team the plum loco punkers with a true Texas country music icon, Steve Earle, who
helps Eddie Spagetti & the boys achieve similar results to Sub Pop's fancy pairing
of Jimmie Dale Gilmore and Mudhoney. Earle does most of the work, transforming one
of his dopey proteges' best songs, "Creepy Jackalope Eye," into an inspired
acoustic meditation on, uh, reality, while the Supersuckers fire somewhat blindly
through his tune, "Angel Is the Devil." The two parties then take a whack
at Keith Richards' outlaw classic "Before They Make Me Run," which works
given it's familiar territory for both acts. In fact, with all the No Depression-type
bands coming out about their punk pasts, this 13-minute treat (including original
versions of "Jackalope" and "Angel") makes perfect sense, because
after being compelled to hit the repeat button on your CD player a few times, Steve
Earle & the Supersuckers becomes a true "alt-country" full-length.
THE BOTTLE ROCKETS
24 Hours A Day (Atlantic)
Major-label folk spend a lot of time worrying about sequencing, but occasionally,
a song jumps out of the pack and demands to be the starting point. On 24 Hours
A Day, the Bottle Rockets' third and most cohesive album, "Smokin' 100's
Alone" is that song: "Then she looks at the dirty laundry down the hall/
where's he at?/ why hasn't he called?... she's sittin' by the phone/ smokin' 100's
alone." Lead rocket Brain Henneman bemoans her fate, twisting the roots of a
simple tear-in-my-beer ballad into a complicated asexual slice of love lost. And,
like the rest of this album, the song's real power comes from how simply that complex
concept is arranged and presented, with Henneman causally milking the word "at"
for all its Southern twang just as he uses a convincing Skynyrd rhythm to fuel a
road song like "Indianapolis." Indeed, for all its hooks, that song too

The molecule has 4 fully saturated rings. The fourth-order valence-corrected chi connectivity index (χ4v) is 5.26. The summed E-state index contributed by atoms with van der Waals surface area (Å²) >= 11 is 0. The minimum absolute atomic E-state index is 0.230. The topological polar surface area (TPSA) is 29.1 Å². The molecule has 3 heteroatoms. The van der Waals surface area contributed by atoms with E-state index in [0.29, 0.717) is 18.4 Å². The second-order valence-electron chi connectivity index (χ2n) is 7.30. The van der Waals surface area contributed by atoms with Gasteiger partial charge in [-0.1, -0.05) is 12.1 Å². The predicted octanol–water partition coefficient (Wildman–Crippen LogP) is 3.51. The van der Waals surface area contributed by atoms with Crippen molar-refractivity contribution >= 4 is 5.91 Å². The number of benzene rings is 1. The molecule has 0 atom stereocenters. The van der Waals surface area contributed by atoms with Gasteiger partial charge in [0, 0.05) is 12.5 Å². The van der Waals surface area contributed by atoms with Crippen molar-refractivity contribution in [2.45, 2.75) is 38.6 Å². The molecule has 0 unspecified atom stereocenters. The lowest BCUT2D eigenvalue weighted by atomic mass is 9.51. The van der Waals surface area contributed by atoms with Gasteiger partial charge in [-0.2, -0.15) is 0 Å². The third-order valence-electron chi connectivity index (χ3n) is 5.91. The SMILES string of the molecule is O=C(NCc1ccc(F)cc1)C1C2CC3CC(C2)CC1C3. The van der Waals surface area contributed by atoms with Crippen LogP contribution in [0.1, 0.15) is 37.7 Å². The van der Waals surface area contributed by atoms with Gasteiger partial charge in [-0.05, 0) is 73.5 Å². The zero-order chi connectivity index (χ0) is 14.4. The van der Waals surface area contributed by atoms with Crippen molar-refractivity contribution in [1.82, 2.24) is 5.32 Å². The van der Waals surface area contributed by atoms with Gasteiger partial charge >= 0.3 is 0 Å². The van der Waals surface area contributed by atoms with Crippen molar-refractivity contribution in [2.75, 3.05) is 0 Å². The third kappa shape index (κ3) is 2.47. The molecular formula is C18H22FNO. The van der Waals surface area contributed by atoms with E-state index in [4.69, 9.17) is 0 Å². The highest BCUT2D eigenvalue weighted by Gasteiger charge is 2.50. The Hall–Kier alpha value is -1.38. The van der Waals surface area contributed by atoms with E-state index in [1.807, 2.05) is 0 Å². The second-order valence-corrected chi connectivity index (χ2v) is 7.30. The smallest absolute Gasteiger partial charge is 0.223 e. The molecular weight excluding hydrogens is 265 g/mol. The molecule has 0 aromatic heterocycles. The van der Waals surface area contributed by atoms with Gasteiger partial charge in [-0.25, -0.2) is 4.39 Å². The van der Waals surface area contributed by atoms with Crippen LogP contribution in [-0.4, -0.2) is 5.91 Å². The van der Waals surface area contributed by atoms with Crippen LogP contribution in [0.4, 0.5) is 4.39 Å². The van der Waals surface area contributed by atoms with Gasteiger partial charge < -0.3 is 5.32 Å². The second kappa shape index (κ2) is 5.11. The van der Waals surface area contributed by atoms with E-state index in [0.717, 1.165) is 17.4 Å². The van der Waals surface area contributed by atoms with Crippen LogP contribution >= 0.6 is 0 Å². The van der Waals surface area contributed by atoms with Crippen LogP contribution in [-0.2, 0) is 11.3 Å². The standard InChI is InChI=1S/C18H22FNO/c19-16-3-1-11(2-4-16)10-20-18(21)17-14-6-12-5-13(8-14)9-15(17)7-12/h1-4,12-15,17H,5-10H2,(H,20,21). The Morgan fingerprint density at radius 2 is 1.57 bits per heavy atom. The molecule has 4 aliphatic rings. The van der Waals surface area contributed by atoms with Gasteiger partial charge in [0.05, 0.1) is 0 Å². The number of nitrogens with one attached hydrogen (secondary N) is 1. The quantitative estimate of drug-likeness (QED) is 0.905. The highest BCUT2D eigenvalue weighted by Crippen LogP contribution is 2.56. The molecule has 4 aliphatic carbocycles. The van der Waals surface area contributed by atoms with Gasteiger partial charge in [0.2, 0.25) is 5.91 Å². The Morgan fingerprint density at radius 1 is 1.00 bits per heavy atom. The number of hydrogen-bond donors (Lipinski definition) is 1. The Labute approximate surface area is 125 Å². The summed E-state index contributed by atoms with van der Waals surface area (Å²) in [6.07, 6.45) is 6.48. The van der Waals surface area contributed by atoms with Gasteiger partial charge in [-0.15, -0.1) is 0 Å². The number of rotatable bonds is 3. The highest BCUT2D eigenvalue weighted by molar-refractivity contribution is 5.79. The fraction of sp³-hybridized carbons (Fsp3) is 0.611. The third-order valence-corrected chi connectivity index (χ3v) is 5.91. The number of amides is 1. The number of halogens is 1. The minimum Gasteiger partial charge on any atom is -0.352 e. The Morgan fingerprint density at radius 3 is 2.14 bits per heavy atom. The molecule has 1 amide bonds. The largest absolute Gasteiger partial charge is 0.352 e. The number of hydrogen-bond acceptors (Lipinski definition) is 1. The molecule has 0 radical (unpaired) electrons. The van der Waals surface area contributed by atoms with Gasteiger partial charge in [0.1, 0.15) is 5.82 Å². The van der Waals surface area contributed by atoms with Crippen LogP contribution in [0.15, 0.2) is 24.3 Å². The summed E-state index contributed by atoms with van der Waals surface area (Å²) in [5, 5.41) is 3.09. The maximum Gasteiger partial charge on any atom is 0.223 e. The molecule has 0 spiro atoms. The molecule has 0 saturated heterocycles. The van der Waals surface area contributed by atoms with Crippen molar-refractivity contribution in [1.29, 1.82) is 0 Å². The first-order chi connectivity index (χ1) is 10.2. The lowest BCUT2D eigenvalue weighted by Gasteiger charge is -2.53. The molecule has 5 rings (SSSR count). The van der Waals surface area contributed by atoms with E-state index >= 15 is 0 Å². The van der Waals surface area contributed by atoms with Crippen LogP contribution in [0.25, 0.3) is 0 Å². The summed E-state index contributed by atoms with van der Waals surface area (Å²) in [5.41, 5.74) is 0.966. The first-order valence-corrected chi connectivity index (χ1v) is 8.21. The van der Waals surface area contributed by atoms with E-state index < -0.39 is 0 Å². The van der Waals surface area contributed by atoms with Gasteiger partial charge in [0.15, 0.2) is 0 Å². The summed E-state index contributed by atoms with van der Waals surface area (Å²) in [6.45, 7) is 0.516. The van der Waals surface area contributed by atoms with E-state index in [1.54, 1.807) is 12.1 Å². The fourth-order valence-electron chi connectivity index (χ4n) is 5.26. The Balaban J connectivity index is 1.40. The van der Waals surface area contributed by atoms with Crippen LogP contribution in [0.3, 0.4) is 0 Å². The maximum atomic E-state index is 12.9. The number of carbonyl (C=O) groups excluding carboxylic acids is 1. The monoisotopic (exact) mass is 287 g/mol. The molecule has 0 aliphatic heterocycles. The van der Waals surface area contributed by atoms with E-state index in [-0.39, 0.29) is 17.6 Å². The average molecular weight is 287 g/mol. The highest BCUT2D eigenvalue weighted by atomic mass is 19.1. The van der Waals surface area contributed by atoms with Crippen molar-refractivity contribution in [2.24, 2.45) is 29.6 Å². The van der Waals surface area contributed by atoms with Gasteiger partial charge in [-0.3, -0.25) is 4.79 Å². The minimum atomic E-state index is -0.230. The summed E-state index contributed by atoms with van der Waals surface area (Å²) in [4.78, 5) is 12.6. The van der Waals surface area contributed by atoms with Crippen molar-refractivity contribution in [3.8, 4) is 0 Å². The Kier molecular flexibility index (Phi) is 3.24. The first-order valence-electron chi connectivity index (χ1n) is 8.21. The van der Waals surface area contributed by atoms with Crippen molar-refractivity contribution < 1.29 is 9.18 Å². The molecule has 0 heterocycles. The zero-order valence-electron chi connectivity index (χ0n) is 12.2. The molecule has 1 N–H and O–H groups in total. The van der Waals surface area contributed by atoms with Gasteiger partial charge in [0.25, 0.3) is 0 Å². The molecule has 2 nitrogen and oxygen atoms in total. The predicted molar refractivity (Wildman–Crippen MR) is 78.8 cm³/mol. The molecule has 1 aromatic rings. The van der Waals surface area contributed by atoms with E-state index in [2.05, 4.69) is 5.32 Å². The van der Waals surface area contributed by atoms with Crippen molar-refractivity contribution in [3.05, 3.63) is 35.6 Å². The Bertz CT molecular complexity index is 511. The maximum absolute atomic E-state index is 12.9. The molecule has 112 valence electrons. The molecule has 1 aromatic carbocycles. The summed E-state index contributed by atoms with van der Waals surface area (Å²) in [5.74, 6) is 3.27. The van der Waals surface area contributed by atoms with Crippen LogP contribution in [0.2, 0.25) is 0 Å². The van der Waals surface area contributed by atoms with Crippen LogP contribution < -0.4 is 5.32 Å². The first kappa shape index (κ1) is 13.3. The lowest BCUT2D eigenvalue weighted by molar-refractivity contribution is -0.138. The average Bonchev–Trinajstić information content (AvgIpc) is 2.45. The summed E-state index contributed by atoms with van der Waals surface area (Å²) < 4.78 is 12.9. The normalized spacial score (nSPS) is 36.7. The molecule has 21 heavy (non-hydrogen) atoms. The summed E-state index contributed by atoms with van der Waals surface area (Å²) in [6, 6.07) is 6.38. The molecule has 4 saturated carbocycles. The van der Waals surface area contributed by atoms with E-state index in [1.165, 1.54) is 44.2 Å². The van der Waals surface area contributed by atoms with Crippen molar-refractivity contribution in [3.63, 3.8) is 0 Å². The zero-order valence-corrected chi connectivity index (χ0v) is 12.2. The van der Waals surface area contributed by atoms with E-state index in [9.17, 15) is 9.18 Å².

is proof of Henneman's new-found comfort as lyricist, as he sings "Can't go
West/ can't go East/ stuck in Indianapolis/ with a fuel pump that's deceased"
so casually that it sounds more like a journal entry than a chorus. There are a couple
missteps -- cloning ZZ Top on the title track and the Kentucky Headhunters on "Slo
Toms" -- but the album's triumph is how close Henneman's wry lyrics generally
come to matching the spirit of the band's alternative and country mindframes. Forget
sequencing. Pick a song with a title that sounds good, and chances are it'll be simple,
straightforward, and fully compelling. (The Bottle Rockets open for John Fogerty
at the Austin Music Hall, Wednesday, September 3.)
"I Want My Money Back" b/w "Undone" (Soundproof/Monolyth)
This new "secret" project from Paul Westerberg (like he thought that
was gonna last) finds him rocking with aplomb back into Replacements territory. The
A-side of the single pulls off the "throwaway rocker" schtick almost too
well with its repetitive lyrics and off-the-cuff sound, but if you'd told me it was
an outtake from Hootenanny, I'd have fallen for it instantly. "Undone,"
the flip side, fares better, a strong number with more satisfactory music and lyrics
than Mr. W has pulled off in years. The five tunes on the EP don't fare quite as
well, suffering from that same sort of sterility that often mars the albums of his
ex-drummer Chris Mars. Still, there are frequent glimpses of the old Westerberg that
could make a song worth listening to just by the inclusion of one great phrase, as
with "I've got an earring that I dangle from" ("Hot Un"). Come
to think of it, damn near all of his good lines have had something to do with exhaustion.
Maybe that's why it's such a relief to hear him playing songs that don't sound like
he's sleepwalking on the job. (Soundproof/ Monolyth: PO Box 990980, Boston, MA
The opening track on Michael Penn's second effort, Resigned, is called
"Try," as in the song's refrain: "I don't wanna try you anymore."
However, it could well be "Try," as in: "I'm going to try to make
a Beatles album." Apparently, now that brother Sean thinks he's John Cassavetes,
Michael thinks he's John, Paul, George and Ringo. He's not. And producer Brendan
O'Brien isn't George Martin either. That hasn't stopped the pair from going the derivative
route and lifting tricks -- strings sections, certain guitar tones, chord voicings,